For a number of years, I’ve been looking for a great new programming language to make games with. When I came across nim, it felt like a breath of fresh air and my search seemed to be over. However, after trying it for a month or so, I have sadly concluded that it’s not the right language for me.


Nim is a great language, in fact out of the languages that have come onto the scene in the last decade or so, nim is one of the more promising. This is not meant as a critique of the language overall, only that in its current state, and for my purposes, it is not the right choice.

Why look for a new language?

When it comes to making games, I’m a bit of an all-rounder these days, but I’m still a programmer by trade, and it’s what I’m best at. Writing code is what I do, and care most about, and the current state of game programming leaves a lot to be desired:

  • Good, established game frameworks often use old languages like C/C++, which lack modern features or aren’t as nice to work with
  • Python, arguably the most popular language and which is fun and productive, but cross platform deployment is still an afterthought, with no standard, battle-tested method
  • Modern JavaScript / TypeScript are also nice to work with, but is browser-first, and on desktop tends to be laggy and bloated
  • Unity, the 800-pound gorilla of game engines, uses C# which is a good language. But the experience of making games in Unity is very much about wrangling with an engine, rather than coding in C#.

This leaves a family of less-popular game frameworks for all sorts of languages, including libGDX for Java, XNA for C#, OpenFL for Haxe, Love2D for Lua and so on. Because their userbases are much smaller, they tend to be less polished and capable, but at least there’s usually one for your favourite language.

Thus the choice for me boils down to:

  • A good framework that uses an old language
  • A good engine that is highly opinionated and frustrating to work with
  • A good framework that is suboptimal
  • A suboptimal framework in a good language

As a programmer, I could deal with the last option the best, and this is where nim fits.

Nim for Games


Nim is a great language, at least on paper. It is compiled making it fast, but also borrows great features from languages such as Python, making it a nice language to work with too. It can even compile to a JavaScript backend, which means it supports the web as a first-class platform.

In practice it is a bit quirky and has a learning curve. It uses var, let and const, but in ways that are quite different from what you might expect if you came from say, JavaScript. Its documentation is reminiscent of early-2000s-era language docs, and representation on stackoverflow is sorely lacking. Its choice to take features from Ada/Modula, two very uncommon languages, seems arbitrary and will trip up most learners, for example in its case/of statements instead of the more well known switch/case. And its pass-by-value/pass-by-reference system is something I still haven’t gotten the hang of. But overall I still found it good, and most of these issues are nitpicks and quite understandable for a new language, and would probably be easy to overcome once one becomes familiar. I certainly found it faster to learn than golang, which is much more opinionated and arbitrary.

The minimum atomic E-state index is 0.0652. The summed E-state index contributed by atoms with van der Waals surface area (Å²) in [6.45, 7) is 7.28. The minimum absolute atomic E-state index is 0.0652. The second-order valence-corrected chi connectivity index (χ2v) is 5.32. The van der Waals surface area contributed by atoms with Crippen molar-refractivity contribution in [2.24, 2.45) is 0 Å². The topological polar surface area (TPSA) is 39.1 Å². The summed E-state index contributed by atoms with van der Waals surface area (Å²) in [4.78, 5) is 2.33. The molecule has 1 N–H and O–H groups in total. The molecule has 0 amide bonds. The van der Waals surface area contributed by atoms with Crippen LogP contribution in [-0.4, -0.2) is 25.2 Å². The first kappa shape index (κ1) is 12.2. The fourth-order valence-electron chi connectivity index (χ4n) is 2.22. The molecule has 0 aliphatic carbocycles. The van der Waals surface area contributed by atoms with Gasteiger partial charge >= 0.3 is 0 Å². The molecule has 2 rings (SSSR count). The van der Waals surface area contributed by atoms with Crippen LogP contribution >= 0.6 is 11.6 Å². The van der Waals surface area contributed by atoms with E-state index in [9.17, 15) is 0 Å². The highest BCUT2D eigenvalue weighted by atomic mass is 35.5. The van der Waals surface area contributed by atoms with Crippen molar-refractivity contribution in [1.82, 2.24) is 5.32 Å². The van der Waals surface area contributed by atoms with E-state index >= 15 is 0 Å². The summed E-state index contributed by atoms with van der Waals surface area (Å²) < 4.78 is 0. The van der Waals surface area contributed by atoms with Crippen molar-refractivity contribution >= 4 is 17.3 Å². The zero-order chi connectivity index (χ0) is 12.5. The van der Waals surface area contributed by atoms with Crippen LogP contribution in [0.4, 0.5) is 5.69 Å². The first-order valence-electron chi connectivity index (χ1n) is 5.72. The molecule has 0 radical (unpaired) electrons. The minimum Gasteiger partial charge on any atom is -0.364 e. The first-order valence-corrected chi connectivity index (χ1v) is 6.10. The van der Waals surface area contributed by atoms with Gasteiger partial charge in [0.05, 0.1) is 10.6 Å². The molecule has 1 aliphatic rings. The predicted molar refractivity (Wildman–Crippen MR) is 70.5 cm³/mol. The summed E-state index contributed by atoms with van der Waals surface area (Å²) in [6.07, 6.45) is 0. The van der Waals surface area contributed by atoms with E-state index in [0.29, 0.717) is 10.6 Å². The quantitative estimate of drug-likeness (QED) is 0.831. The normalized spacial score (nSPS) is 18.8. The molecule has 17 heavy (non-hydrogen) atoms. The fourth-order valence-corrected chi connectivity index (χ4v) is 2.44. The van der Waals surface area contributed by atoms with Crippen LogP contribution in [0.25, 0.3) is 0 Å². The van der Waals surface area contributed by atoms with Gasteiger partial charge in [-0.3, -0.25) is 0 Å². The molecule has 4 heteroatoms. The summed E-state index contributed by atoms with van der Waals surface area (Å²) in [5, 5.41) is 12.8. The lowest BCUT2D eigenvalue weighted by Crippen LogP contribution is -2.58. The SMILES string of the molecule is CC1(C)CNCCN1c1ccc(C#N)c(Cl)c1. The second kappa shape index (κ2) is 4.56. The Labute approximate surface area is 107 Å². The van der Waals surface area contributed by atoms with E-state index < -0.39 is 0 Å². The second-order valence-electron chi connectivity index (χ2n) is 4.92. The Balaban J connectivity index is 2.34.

One key shortcoming is the lack of IDE support for debugging. For simple projects, you can get away with no debugging or just occasional print-statement debugging. Fantasy consoles don’t have debugging but they are still excellent for making small games. But for anything more complex, a good debugger can often overcome an otherwise bad coding experience. For example, even though memory bugs are common in C, I’ve been able to work around them with conditional break statements in my C games. And the ability to modify values at runtime with dynamic languages is such a powerful debugging tool. Sadly this isn’t available in nim. If nim were otherwise a pleasure to work with, this could be overlooked to a degree.

The big disappointment however is with the lack of a good game framework in nim. As of writing, the list of game frameworks and engines for nim is a modest collection of barely-actively-maintained wrappers around SDL. This is ok for my purposes since I’m interested in 2D game development, and SDL is mostly fine. The standout in this list is nico, a PICO-8 inspired engine, and this piqued my interest.

As previously mentioned, I’m a big fan of fantasy consoles. Their limitations also make them easy to pick up and learn, and limitations drive creativity. Nico not only couples a nice language with a great API, it is cross platform, including for the web, out of the box. Its feature list contains all the nice things that make fantasy consoles great.

Unfortunately it is not actively maintained, despite plenty of community interest. As of writing I still have several pull requests that have stayed open for months. Being far from mature, a lack of maintenance is a critical flaw. I want to make games, not engines, which means fixing the issues myself is out of the question. Given that I was still learning the ropes with nim, this is an extra headache I did not need.

What’s Next

For now I’ll be taking a short break in my quest to find the perfect games programming language. Plenty of options exist no matter your favourite language, although you’ll be putting up with some limitations. I’ve been looking into MoonScript + love2D lately. Coupling a cool language made by a game dev’s game dev, with a venerable 2D games framework, this makes a promising combo. A lot of features are missing however, so I’m not diving in head first. If I do ever jump into a new language, I’ll be sure to keep my experiences with nim in mind, now that I have a better idea of what makes or breaks a language for games programming.